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Traditionally, we read a play in December. Unfortunately, the chosen piece – Joe Orton’s final work, What the Butler Saw – was considered too strong meat for our 21st century susceptibilities, and so it was abandoned. As a result, the substitute – Family Circles by Alan Ayckbourn – had not been read by anyone in advance, so we were all able to read it without any preconceived ideas.
The original play is early Ayckbourn, and he was clearly dissatisfied with it because it went through several incarnations before arriving at the final version, eight years after its original production. In the meantime, Ayckbourn wrote and directed some of his best plays, including The Norman Conquests, which we read last year. There are elements of his later work in Family Circles and it is interesting to see how it fits into his progression as a playwright.
Family Circles is set in the living room of a middle-aged couple, whose three daughters and their men are arriving for the weekend to celebrate the parents’ wedding anniversary. The premise of the play is laid down by Edward, the father, within the opening minute: ‘…Whoever you decide on to share your life with invariably turns out to be the worst possible choice you could have made…’. We are then introduced to his girls and their partners, as the usual Ayckbourn family arguments and intrigues start to unfold. The second scene shows us the family becoming further embroiled, but a change has taken place: each of the daughters is now with one of the other men and the new relationships are explored as everyone gets ready to go out for a celebratory dinner. After the interval, the inevitable final change has taken place. Each daughter has now been the partner of each of the men, and the audience is forced to the conclusion that none of the liaisons works any better than the others. And their parents are clearly unsuitably hitched, or why would the daughters suspect that they are trying to kill each other? In the final scene, everyone appears in the various roles they played in the previous three scenes as the couples attempt to leave the scene of marital carnage and return to their normal lives.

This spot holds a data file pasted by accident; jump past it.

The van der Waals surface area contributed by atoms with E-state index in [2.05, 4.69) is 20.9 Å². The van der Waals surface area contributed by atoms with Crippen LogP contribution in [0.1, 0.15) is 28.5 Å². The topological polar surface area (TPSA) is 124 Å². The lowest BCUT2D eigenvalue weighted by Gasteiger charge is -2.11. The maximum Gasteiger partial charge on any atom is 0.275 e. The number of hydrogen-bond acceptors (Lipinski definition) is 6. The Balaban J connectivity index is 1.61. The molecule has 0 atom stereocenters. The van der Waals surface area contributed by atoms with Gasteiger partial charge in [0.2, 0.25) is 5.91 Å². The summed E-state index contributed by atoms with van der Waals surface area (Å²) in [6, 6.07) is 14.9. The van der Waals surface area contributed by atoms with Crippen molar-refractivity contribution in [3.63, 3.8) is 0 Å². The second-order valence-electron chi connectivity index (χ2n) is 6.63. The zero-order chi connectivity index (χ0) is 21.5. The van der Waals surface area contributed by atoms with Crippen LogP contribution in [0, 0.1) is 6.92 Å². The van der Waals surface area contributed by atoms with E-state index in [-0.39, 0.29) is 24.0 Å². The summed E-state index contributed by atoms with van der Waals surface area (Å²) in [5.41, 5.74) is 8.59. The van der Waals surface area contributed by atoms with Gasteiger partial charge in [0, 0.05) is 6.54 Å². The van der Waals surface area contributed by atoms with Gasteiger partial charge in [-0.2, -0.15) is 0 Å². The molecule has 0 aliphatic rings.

We enjoyed reading Family Circles, and we enjoyed the Christmas goodies provided by our much-cherished hostess Anne, and the mulled wine brought along by Geraldine – altogether a suitable end to our twentieth anniversary year.
The first meeting of 2014 will be held on January 16, when we shall be discussing The Secret River by Kate Grenville.
Withiel Book Circle – reading list
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